Mr Moffett: But even within our similarity in the way we are set up there is a huge difference. For example, England has an ongoing problem with its clubs in the governance of the game—which I know they are addressing. It is very difficult. Scotland centrally contracts their players and that is a big argument at the moment in rugby as a whole. I was running New Zealand rugby as the chief executive when the game went professional and we put in centrally the contracting of players. It is the single reason why the All Blacks, I think, are doing so well at the moment, because they have had much more control of where they are going. But, to get that control, you also have to have money, and you have to have assured sources of income. I do not know what the premier league division of television income to other sources of income is, but I would say pretty high. In our case, it is round about 33 per cent, and our other main sources of income are sponsorship and also ticket money and hospitality. These guys do a much, much better job than we can, because there is a different market. We do try to compete with each other but there are huge differences between us in the underlying way in which the game is governed and run in our countries.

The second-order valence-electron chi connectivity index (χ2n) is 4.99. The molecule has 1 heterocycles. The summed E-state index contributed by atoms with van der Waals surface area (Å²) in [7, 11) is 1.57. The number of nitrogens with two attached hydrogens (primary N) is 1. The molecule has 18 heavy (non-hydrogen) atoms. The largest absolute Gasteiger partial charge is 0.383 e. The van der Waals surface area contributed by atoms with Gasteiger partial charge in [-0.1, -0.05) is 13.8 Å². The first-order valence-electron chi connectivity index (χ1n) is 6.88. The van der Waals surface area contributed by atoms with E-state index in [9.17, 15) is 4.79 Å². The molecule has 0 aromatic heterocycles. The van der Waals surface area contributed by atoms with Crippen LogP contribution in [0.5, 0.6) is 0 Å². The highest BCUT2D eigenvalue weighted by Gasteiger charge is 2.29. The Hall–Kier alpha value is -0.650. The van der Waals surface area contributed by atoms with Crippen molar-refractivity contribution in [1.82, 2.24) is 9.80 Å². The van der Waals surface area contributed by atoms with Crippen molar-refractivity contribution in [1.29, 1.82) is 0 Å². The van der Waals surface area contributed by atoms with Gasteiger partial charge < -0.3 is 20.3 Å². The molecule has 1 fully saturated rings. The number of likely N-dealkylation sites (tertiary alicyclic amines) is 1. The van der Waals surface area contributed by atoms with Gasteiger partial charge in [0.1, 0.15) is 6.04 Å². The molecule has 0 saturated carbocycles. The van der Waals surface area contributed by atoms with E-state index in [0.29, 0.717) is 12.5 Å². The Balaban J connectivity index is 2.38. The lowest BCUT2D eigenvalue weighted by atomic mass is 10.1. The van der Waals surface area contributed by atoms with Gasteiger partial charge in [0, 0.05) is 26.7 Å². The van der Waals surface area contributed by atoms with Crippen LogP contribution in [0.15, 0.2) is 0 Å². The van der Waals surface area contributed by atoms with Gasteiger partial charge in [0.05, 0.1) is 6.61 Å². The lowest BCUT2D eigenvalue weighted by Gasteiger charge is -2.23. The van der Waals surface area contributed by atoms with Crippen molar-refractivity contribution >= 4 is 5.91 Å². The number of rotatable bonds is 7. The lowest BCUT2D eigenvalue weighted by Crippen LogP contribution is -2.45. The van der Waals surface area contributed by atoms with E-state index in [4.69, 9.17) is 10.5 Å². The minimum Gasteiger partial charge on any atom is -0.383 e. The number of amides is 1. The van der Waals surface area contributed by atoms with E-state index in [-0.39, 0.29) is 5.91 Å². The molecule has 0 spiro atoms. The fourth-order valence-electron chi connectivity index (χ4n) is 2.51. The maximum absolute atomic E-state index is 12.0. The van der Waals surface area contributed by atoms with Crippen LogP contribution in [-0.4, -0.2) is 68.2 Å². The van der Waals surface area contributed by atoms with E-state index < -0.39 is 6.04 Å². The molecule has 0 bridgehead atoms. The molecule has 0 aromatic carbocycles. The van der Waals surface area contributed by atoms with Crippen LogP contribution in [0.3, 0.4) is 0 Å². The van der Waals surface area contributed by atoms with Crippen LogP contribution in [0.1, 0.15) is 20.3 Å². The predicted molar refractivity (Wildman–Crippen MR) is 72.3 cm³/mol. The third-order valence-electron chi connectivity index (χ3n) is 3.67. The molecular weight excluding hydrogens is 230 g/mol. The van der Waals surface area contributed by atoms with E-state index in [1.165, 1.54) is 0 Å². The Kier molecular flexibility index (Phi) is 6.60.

Q346  Lord Armstrong of Ilminster: In so far as there is a decreasing amount of rugby union football on free-to-air television, I wonder whether you are assessing the state of public opinion about this or whether you have complaints from the public saying, "Can we not have more?"

  Mr Moffett: We had some complaints when Sky won the European Cup rights from the BBC. Our fans, once again, are slightly different demographically. We are a game that is fundamentally a game for everybody—you know, it is a working man's game in Wales—and they felt that was going to be too much money. However—having been on the RC at the time—it is also about money, and the Sky offer was an offer that was too good to refuse. I think, in hindsight, the BBC might have wanted to be a little bit more aggressive because they do recognise that it was a very valuable property to have. We do live in a competitive world and competition is a good thing. It would be terrible if the BBC, for example, were to pull out of that and not to provide sport at that level.